Friday, June 15, 2012

'Artist' is not a Job.

There is no image for this post.

Tonight, I painted with beer. I have been wanting to do this for a while now. I know it is common for people to use coffee and tea, but I thought I might be on to something by trying a nice chocolate stout . . . until el Hueso reminded me of that woman from Bend who paints with beer! She was in the Fort George Beer show last year, I completely forgot!  I wonder how many other ideas I get that are not my own? Is an original idea even possible anymore in this overactive, over-populated world where everything's already been done several times over -simultaneously! I think it's time for me to accept that the idea of originality is dead. Why even bother trying to come up with something new? What if the secret to success is more about the familiar? Why bust my brain trying to reinvent the wheel when I can just go with what I know? If I were smart, I would just build upon what has worked for me instead of constantly starting over, constantly searching for the Golden Ticket.  I find the familiar a bit boring, so instead of perfecting a skill, I keep exploring new ones, never amounting to a master of anything.

As I was painting tonight in the dimly lit bar, I realized that I could barely see what I was I was doing. My old eyes are failing me and I'm not ready to start wearing my reading glasses in public yet. I started to wonder what difference anything makes. And then I was reminded of a 'friendly argument' between a husband and wife I know who disagree about the definition of an artist. . . he argues that if you make art that is never seen then you cannot call yourself an artist. Just as an actor requires an audience, an artist requires a viewer. She argues that the mere act of creating makes you an artist, that it's more about HOW you express yourself as a painter, dancer, actor, writer, musician, etc. than WHO you express it to. All this makes me wonder: WHO are we doing it for anyway? Motives may vary for the reasons we do it, but the underlying factor that is hitting me over the head lately is how selfish it all is! You have to be pretty self-centered to choose to be an artist. Instead of working to become a nurse, teacher or scientist, the artist decides to hone the skill of expressing THEMSELVES and how THEY see things.  Thankfully, there is a hungry 'audience' out there who see great value in this and appreciate it. But while the artist is being praised for their bravery, and receiving accolades for putting themselves 'out there', who is considering the means of support that makes it all possible in the first place? The behind-the-scenes benefactor receives no credit, though deserves it the most.

For some it might be uber-wealthy parents who bestow the support . . .
why can't we all be Trustafarians?!
For me, it is my humble, unhappy husband who busses off to work everyday
(so I can have the car) and slaves away at his gut-wrenching, soul-sucking job to keep food in our bellies and a roof over our heads while I ponder the meaning of life and how to best express it. This arrangement leaves me riddled with guilt and it's not working for either of us. It's not fair. He doesn't really understand what I'm doing or how I say the art world works, but he's been patient. It's been 3 years now without me bringing anything to the table (financially) and his migraines have increased to worrisome proportions. How can I make art at such a cost?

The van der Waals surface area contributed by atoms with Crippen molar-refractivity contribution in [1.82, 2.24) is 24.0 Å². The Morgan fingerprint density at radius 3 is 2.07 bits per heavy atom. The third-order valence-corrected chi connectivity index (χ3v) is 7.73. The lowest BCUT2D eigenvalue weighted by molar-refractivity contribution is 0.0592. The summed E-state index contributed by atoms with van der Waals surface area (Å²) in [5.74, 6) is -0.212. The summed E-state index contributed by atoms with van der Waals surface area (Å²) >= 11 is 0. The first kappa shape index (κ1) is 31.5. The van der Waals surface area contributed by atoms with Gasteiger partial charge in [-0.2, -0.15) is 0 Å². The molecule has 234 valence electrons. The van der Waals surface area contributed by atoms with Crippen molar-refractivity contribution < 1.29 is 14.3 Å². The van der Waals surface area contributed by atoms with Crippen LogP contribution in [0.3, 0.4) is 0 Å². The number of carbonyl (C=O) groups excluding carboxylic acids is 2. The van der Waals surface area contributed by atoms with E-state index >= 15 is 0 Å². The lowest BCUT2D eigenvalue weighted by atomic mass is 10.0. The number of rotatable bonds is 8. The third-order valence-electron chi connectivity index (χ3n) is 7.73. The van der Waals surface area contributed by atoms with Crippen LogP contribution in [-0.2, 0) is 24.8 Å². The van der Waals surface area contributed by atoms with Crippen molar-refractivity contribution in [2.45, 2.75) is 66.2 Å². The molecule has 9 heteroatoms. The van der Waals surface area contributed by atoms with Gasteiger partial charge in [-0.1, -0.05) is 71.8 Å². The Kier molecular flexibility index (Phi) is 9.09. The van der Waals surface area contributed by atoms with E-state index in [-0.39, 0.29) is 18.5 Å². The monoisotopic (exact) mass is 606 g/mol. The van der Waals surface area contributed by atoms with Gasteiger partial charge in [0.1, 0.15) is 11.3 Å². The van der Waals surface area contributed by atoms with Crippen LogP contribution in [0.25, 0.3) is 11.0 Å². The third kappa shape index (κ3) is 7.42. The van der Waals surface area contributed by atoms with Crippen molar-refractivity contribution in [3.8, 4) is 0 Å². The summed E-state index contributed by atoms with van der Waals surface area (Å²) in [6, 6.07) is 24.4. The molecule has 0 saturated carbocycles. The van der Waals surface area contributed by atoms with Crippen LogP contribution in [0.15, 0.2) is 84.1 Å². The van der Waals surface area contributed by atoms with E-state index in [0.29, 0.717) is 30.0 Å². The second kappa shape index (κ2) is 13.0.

Yes, I'm showing my art here and there and even selling a few paintings every now and then, but it's not nearly enough to alleviate the stress. It's just not worth it to watch my love suffer for my art. I wonder how many other artists are in the same boat and how they reconcile their predicaments? I get the feeling that most folks at 'Craft Night' are single, either don't have children or their kids have grown up? Maybe it's just not the right time for me to be an artist. Should I wait until my kid is grown, that's only 9 years or so, (I'll be eligible for AARP in 5) Perhaps I'll be tragically hip by then!

Not sure where to go from here. Just when I think I'm on to something, on my way . . .

I find out I'm doing it for all the wrong reasons.


  1. Just ...create. Period! It's part of U
    It's always been a battle between Art and "Making a living"...

  2. You are not responsible for your husband's migraines. But I understand your guilt. There is something selfish about art I suppose. Maybe that's why most successful artists are men? They have wives doing everything else for them - and mistresses as takes ego to keep going....anyway I think you should get rid of the guilt! Your art is necessary for you to be you and your family want you to be happy and love you. You can't be a good mother if you're miserable. Address the problems separately - your husbands problems and your problems. I believe there is no such thing as work life balance! Who has balance? We just work hard and do the best we can! Keep going!!! Trust your gut!

  3. Thanks for writing this stuff. Your talents clearly go beyond the visual - you are very articulate. I hope this summer's brought harmony and wholeness and that fall's harvest will be bountiful. Sending BIG LOVE. Joan p.s. keep making the art!